Thursday, December 24, 2015

The smart money is moving from Rubio to Cruz but the endorsements aren't

In a footnote to Ben Carson sings "One Wittle Wee Wee," I wrote that "The smart money is still on Rubio to beat Trump."  That started changing a couple of weeks ago, when Rubio's chances fell below 40% and Cruz passed Trump.  A month ago, PredictWise's aggregate of betting markets gave Rubio a 47% chance of winning the nomination.  Trump was second and well behind at 19% with Cruz at 13% and Bush at 10%.  Monday, Paul Krugman included the above chart in Where’s The Rubiomentum?  As of Wednesday, Cruz continued to gain on Rubio, rising to 27% while Rubio remained at 35% and Trump actually dropped a bit to 23%.  Meanwhile, Bush is still stuck at 10% and Christie has replaced Carson in the top five, improving to 5%.

Krugman expressed his skepticism of Rubio's odds, writing "I’m not a huge believer in prediction markets, which seem more to reflect conventional wisdom than to offer profound insights."*  Just the same, he mentioned that "it’s noteworthy that they are less and less convinced that Rubio is really a front-runner, and now take both Trump and Cruz seriously."  I saw that last month as well and I opined that it's not a good thing.

The bettors may be losing confidence in Rubio, but elected Republican officials aren't.  During the most recent debate, FiveThirtyEight posted this graph showing how many endorsements GOP candidates had earned by debate time.

Rubio has earned even more since then and is within 10 points of Bush.  Meanwhile, Ted Cruz has only been inching up.  The people making wagers may think that Rubio is losing steam, but the party establishment is still boarding the Rubio bandwagon faster than any other candidate.  If one is a fan of "The Party Decides," like the writers at FiveThirtyEight, then this is a good thing for Marco Rubio.  Of course, the party may decide on Cruz.  If so, Krugman is looking forward to the outcome.  As he wrote, "it will be fun watching supposedly moderate Republicans explain why Trump or Cruz are, in the end, better than Hillary."

*Krugman's comment mirrors what Infidel 753 wrote in a response to a comment of mine at his blog.
I don't have the slightest interest in online betting markets on elections. The fact that people are willing to put up money based on their opinions doesn't mean they have any more knowledge or expertise than anyone else -- only that they're probably as dumb as most gamblers are.
I have more confidence in the usefulness of prediction markets, but that's because of my experience with the Iowa Electronic Market, which goes back to 1992.  I've found it very reliable.


  1. I've been twitter-battling pro-Rubio people, bringing up how Rubio's actual polling numbers do not look good, and that going by previous polling trends for 2012 being in third/fourth place in the polls usually puts you third/fourth place with actual primary results.
    I even made a new bumper sticker just now: STOP TRYING TO MAKE MARCO RUBIO HAPPEN HE'S NOT GONNA HAPPEN ;)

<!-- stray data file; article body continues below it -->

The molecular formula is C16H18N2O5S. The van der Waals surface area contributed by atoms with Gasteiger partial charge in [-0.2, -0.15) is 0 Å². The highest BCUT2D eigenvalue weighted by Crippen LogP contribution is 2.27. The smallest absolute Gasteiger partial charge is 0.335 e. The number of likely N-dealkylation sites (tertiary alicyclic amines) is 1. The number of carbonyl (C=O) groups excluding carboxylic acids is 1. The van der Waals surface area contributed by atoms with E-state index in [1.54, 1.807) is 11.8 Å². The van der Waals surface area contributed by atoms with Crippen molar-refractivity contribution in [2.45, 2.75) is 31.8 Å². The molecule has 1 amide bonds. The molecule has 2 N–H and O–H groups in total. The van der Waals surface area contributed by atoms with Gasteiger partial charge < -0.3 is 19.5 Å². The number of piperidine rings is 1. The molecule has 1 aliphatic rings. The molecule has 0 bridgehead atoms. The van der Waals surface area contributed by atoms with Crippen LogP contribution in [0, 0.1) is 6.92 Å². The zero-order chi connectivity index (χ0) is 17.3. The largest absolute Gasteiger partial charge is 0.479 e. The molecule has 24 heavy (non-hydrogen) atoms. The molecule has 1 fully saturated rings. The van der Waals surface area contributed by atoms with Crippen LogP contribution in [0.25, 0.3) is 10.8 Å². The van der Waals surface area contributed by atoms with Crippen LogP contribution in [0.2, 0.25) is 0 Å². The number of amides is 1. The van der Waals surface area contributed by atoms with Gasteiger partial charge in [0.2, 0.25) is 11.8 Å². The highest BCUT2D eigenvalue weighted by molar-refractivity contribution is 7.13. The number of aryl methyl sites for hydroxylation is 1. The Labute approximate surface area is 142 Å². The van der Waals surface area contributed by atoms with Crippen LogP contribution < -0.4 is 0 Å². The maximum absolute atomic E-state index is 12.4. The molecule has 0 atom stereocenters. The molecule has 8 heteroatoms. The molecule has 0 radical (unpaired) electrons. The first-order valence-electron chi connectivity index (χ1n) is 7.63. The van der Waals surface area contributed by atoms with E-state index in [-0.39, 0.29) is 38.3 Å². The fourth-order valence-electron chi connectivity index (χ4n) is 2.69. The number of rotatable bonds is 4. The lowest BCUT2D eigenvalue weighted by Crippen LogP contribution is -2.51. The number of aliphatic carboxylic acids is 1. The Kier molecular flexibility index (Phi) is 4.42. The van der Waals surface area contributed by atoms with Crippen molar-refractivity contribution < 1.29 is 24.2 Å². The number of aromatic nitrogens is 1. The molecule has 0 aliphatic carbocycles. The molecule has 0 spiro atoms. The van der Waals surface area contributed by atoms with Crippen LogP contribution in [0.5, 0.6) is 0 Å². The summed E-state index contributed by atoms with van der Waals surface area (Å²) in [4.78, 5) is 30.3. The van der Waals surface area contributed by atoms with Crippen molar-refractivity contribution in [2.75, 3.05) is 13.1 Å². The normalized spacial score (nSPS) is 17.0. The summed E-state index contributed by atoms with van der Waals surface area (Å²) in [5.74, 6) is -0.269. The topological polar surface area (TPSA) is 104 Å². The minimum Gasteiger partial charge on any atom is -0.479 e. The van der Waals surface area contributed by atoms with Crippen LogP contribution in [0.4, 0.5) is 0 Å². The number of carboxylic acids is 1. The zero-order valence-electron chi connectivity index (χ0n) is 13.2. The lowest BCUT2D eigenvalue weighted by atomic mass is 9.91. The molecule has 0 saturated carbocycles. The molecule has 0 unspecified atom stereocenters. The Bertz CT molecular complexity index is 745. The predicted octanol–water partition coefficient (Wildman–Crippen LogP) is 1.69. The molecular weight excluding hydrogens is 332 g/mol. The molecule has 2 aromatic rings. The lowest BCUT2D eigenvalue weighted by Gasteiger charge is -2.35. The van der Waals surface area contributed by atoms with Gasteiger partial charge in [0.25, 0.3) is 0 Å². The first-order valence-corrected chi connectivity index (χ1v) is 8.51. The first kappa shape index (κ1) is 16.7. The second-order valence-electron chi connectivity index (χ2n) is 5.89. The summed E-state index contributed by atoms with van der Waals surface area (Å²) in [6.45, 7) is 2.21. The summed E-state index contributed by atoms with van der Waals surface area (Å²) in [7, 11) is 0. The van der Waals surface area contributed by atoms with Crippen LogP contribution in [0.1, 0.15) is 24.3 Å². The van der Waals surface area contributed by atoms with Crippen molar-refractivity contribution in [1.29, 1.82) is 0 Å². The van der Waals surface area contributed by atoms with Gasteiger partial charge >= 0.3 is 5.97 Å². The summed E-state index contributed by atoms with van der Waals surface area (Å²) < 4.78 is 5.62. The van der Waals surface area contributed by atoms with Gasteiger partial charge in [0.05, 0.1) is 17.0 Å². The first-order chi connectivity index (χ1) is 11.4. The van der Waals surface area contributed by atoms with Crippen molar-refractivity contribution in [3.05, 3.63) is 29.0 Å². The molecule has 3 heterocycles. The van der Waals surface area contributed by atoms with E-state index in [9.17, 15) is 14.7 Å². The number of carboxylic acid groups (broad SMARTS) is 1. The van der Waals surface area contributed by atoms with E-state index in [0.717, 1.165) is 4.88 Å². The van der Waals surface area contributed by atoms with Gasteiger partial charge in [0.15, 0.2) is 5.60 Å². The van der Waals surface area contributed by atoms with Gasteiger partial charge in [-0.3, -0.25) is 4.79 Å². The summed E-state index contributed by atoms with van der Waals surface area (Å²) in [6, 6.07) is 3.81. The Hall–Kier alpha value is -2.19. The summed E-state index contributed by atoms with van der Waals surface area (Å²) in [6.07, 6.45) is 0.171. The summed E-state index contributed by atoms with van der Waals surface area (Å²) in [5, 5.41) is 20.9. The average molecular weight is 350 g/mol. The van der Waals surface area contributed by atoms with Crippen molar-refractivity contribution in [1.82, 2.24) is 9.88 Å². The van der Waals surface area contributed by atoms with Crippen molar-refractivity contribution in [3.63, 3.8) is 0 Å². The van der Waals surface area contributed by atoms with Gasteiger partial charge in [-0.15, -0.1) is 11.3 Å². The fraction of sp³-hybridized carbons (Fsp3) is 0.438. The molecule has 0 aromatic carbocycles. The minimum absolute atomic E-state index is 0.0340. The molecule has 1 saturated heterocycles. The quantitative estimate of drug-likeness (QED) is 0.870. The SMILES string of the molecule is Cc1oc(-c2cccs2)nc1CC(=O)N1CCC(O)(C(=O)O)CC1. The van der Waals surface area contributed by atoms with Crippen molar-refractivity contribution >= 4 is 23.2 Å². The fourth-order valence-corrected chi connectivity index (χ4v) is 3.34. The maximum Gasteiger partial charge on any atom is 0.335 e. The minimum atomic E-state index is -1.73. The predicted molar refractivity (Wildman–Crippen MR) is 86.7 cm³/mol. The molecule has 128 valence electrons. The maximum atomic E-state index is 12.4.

1. "Stop trying to make Rubio happen. He's not going to happen." Yeah, I read that on your blog last week. Honestly, I think Rubio is eight years too early. I told a student a couple of months ago that I thought 2024 would be a Booker-Rubio match-up. That could still happen, although I might substitute Julian Castro or Gavin Newsome for Corey Booker.

      As for this time around, Rubio needs both Trump and Cruz to collapse and the establishment to stage a coup. Republicans don't have superdelegates per se the way Democrats do, but they have the equivalent and they could tip Rubio or one of the other establishment candidates over the top in a close or brokered convention.

    2. Well, as I was in a festive mood, I made other bumper stickers :)

    3. Thanks for posting those. After you wrote that you had made the Rubio one, I was wondering where it was.

    4. as for the actual GOP horse race, until the primaries genuinely start there's no guarantee. But the polling all points to Trump getting most of the early states (good GOD, Trump's leading in Florida with Cruz jumping to second, and if he wins enough of the winner-take-all ones (Florida is, OH GOD NO) this whole thing becomes a disaster not even a brokered convention could (illegally) fix.

    5. takes awhile to get into CorelDraw, bring up an earlier one to edit, re-type something funny, change the font for some to apply to the situation, save, export to JPG, upload to blog. Hardest part is the punchline...

    6. Rubio and Jeb! not being able to win their home state is likely to be a big blow, and the one who falls behind the other will likely bow out (so long, Jeb!).

      As for not being able to fix the mess in a brokered convention legally, have you ever been a delegate to a party convention? I have. It's pretty amazing what a clever application of the rules can do, especially if the person they're being applied to isn't particularly up on them and isn't interested in playing along. I've seen it up close and personal, so I wouldn't be surprised if the state party officers and federal elected officials don't try something should the opportunity presents itself, and that was on the Democratic side.

      The Republicans are worse, even here in Michigan. When the delegates were awarded after the 2012 primary, the rules were changed after the election so that Romney got the majority instead of splitting them evenly with Santorum. It happened again when Michigan's Secretary of State kept the Libertarian candidate off the ballot. Then again, you're in Florida; you know what took place in your home state in 2000. If the party leadership can get the result they want, I expect they will.

    7. "Hardest part is the punchline"--written like a true comedian. :-)